Did they? IMO the universe has been expanded into existing size due the inflation with all matter divided into sparse plasma clouds by existing models. From such state it would be impossible to collapse for elementary particles of matter - we can just see example of it.
yyz
4.3 / 5 (6) Nov 27, 2010
con't.

The secondary stars would have masses of under 20 Msun and could be quite numerous. This mode of formation could have major implications for the construction of the first galaxies.

Some models predict that primordial low mass Pop III stars may still exist today! Of course this is all speculation given that no unambiguous examples of any Pop III stars have been found.

Here's a recent paper on the formation of secondary Pop III stars: http://arxiv.org/...69v1.pdf
kevinrtrs
1.5 / 5 (8) Nov 29, 2010
New stars continue to appear in the night sky, as the gas and dust in giant interstellar clouds gradually coalesces under the influence of gravity until nuclear burning begins

One has to question the researcher's premise about "star formation". Are they documenting the appearance of stars and hence assuming that they also represent the birth of those stars? If stars take so many millions of years to form, when exactly do they become visible to the observer as a new-born star?
The interesting paradox is that those highly visible nebula are visible precisely because they're HOT. If they're hot, the gas molecules will be moving at far too high a speed to settle down into any kind of high density that would precipitate into a star.
This means that really no one should be able to SEE any dust where stars are forming, hence no one should be able to see when stars actually get born - according to the big bang model.
Stars were created by an outside force, one necessary to start fusion.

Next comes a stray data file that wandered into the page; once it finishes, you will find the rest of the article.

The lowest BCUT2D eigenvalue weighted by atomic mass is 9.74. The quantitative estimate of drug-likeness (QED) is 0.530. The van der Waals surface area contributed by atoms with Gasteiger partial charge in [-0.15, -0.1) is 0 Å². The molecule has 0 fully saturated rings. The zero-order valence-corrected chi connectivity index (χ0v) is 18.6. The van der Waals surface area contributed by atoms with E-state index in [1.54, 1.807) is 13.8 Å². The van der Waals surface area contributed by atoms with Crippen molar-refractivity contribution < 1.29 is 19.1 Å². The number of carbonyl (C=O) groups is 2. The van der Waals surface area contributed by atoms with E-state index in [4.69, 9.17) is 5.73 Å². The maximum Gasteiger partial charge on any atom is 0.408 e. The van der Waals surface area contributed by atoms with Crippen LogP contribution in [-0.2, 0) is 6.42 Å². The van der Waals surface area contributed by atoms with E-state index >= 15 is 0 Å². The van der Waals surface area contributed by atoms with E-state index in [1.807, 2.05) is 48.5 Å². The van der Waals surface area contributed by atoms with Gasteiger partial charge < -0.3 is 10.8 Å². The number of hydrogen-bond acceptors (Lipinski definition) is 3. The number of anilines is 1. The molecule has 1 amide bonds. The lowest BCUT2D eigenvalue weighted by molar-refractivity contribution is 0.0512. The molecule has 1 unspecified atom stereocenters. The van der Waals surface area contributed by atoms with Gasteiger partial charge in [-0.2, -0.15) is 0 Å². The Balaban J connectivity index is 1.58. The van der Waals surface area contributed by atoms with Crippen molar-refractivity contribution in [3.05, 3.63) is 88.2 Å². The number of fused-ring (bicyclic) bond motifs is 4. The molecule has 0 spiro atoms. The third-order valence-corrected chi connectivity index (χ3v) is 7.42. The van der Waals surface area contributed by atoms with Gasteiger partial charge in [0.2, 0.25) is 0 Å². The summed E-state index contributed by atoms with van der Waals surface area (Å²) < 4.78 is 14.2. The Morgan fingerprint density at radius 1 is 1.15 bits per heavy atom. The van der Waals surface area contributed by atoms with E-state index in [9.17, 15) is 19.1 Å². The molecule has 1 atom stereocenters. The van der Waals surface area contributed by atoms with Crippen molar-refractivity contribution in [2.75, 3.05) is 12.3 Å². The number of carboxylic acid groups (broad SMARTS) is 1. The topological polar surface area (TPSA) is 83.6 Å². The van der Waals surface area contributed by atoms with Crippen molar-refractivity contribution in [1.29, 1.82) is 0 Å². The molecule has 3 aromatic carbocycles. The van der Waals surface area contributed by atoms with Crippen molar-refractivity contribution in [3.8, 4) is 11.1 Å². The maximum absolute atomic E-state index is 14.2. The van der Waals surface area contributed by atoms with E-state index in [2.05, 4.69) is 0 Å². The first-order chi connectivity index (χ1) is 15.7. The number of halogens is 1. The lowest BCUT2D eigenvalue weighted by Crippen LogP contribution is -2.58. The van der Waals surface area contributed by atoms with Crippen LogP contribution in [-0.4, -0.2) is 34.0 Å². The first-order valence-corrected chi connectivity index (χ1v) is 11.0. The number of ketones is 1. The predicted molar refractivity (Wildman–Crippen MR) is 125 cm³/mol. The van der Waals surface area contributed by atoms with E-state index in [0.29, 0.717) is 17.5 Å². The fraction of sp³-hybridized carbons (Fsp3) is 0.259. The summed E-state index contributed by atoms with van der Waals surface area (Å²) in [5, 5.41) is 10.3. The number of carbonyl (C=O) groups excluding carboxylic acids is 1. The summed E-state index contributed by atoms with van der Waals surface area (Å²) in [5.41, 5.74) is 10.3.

lengould100
5 / 5 (1) Nov 29, 2010
I thought this whole question was settled as "And then someone said 'Let there be light'"? LOL
barakn
4.2 / 5 (5) Nov 29, 2010
I see kevinrtrs unwittingly made the same argument that the paper's authors did - the California Nebula isn't dense enough to support a high star formation rate. He then goes on to make some moronic statements, like claiming visible nebula are visible only because they are hot (hint: there's a difference between emission and reflection nebula).
Ethelred
5 / 5 (3) Dec 04, 2010
This means that really no one should be able to SEE any dust where stars are forming, hence no one should be able to see when stars actually get born - according to the big bang model.
We see the dust that the stars form from. Those nebula are dark and we can see dark nebula. However the nebula where stars have already begun to form stop being dark because they are heated by the early forming stars. Those stars not only light up the nebula they blow out the dust around them and collapse the remaining cold zones of the nebula.

Kevin, the world and Universe won't beome 6000 years old just because you don't want to accept the truth.

Ethelred
Physorg should do themselves and us a favor and Stop the Ranking Insanity.